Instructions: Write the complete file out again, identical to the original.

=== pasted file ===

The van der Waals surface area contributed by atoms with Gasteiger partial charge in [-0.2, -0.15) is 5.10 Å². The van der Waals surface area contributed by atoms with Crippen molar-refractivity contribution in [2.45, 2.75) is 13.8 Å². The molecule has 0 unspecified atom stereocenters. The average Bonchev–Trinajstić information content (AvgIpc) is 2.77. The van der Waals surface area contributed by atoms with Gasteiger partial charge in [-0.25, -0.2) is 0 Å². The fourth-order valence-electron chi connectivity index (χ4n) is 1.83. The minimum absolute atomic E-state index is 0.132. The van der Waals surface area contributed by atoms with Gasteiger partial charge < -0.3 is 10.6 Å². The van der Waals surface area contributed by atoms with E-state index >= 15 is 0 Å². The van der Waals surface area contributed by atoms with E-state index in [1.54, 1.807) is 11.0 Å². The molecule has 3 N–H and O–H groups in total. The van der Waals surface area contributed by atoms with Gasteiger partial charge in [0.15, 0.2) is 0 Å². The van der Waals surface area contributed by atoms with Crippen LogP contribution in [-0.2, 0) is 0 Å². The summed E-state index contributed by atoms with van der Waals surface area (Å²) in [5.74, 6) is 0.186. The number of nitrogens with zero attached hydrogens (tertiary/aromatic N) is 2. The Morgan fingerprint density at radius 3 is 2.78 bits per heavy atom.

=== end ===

The van der Waals surface area contributed by atoms with Gasteiger partial charge in [-0.2, -0.15) is 5.10 Å². The van der Waals surface area contributed by atoms with Crippen molar-refractivity contribution in [2.45, 2.75) is 13.8 Å². The molecule has 0 unspecified atom stereocenters. The average Bonchev–Trinajstić information content (AvgIpc) is 2.77. The van der Waals surface area contributed by atoms with Gasteiger partial charge in [-0.25, -0.2) is 0 Å². The fourth-order valence-electron chi connectivity index (χ4n) is 1.83. The minimum absolute atomic E-state index is 0.132. The van der Waals surface area contributed by atoms with Gasteiger partial charge < -0.3 is 10.6 Å². The van der Waals surface area contributed by atoms with E-state index >= 15 is 0 Å². The van der Waals surface area contributed by atoms with E-state index in [1.54, 1.807) is 11.0 Å². The molecule has 3 N–H and O–H groups in total. The van der Waals surface area contributed by atoms with Gasteiger partial charge in [0.15, 0.2) is 0 Å². The van der Waals surface area contributed by atoms with Crippen LogP contribution in [-0.2, 0) is 0 Å². The summed E-state index contributed by atoms with van der Waals surface area (Å²) in [5.74, 6) is 0.186. The number of nitrogens with zero attached hydrogens (tertiary/aromatic N) is 2. The Morgan fingerprint density at radius 3 is 2.78 bits per heavy atom.